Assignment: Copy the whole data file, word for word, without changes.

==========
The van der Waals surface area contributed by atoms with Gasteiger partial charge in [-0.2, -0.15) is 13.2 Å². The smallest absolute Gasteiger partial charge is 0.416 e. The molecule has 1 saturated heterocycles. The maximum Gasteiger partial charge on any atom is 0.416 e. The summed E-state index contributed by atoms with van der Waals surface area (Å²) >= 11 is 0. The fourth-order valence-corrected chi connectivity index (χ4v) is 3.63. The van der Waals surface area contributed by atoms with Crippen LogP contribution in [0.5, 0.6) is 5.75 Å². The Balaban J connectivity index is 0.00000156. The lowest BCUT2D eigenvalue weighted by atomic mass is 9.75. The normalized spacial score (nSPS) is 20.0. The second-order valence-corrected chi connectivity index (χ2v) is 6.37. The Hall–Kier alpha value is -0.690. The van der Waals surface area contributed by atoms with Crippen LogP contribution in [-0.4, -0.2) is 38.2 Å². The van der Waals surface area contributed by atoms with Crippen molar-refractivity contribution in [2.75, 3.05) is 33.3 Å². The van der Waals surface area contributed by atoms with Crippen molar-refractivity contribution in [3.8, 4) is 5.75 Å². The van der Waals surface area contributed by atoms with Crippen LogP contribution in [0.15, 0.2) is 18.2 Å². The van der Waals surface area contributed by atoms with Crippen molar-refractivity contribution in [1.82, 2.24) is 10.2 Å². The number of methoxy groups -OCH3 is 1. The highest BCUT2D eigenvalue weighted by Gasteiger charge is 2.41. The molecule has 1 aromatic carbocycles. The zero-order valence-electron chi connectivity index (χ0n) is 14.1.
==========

The van der Waals surface area contributed by atoms with Gasteiger partial charge in [-0.2, -0.15) is 13.2 Å². The smallest absolute Gasteiger partial charge is 0.416 e. The molecule has 1 saturated heterocycles. The maximum Gasteiger partial charge on any atom is 0.416 e. The summed E-state index contributed by atoms with van der Waals surface area (Å²) >= 11 is 0. The fourth-order valence-corrected chi connectivity index (χ4v) is 3.63. The van der Waals surface area contributed by atoms with Crippen LogP contribution in [0.5, 0.6) is 5.75 Å². The Balaban J connectivity index is 0.00000156. The lowest BCUT2D eigenvalue weighted by atomic mass is 9.75. The normalized spacial score (nSPS) is 20.0. The second-order valence-corrected chi connectivity index (χ2v) is 6.37. The Hall–Kier alpha value is -0.690. The van der Waals surface area contributed by atoms with Crippen LogP contribution in [-0.4, -0.2) is 38.2 Å². The van der Waals surface area contributed by atoms with Crippen molar-refractivity contribution in [2.75, 3.05) is 33.3 Å². The van der Waals surface area contributed by atoms with Crippen molar-refractivity contribution in [3.8, 4) is 5.75 Å². The van der Waals surface area contributed by atoms with Crippen LogP contribution in [0.15, 0.2) is 18.2 Å². The van der Waals surface area contributed by atoms with Crippen molar-refractivity contribution in [1.82, 2.24) is 10.2 Å². The number of methoxy groups -OCH3 is 1. The highest BCUT2D eigenvalue weighted by Gasteiger charge is 2.41. The molecule has 1 aromatic carbocycles. The zero-order valence-electron chi connectivity index (χ0n) is 14.1.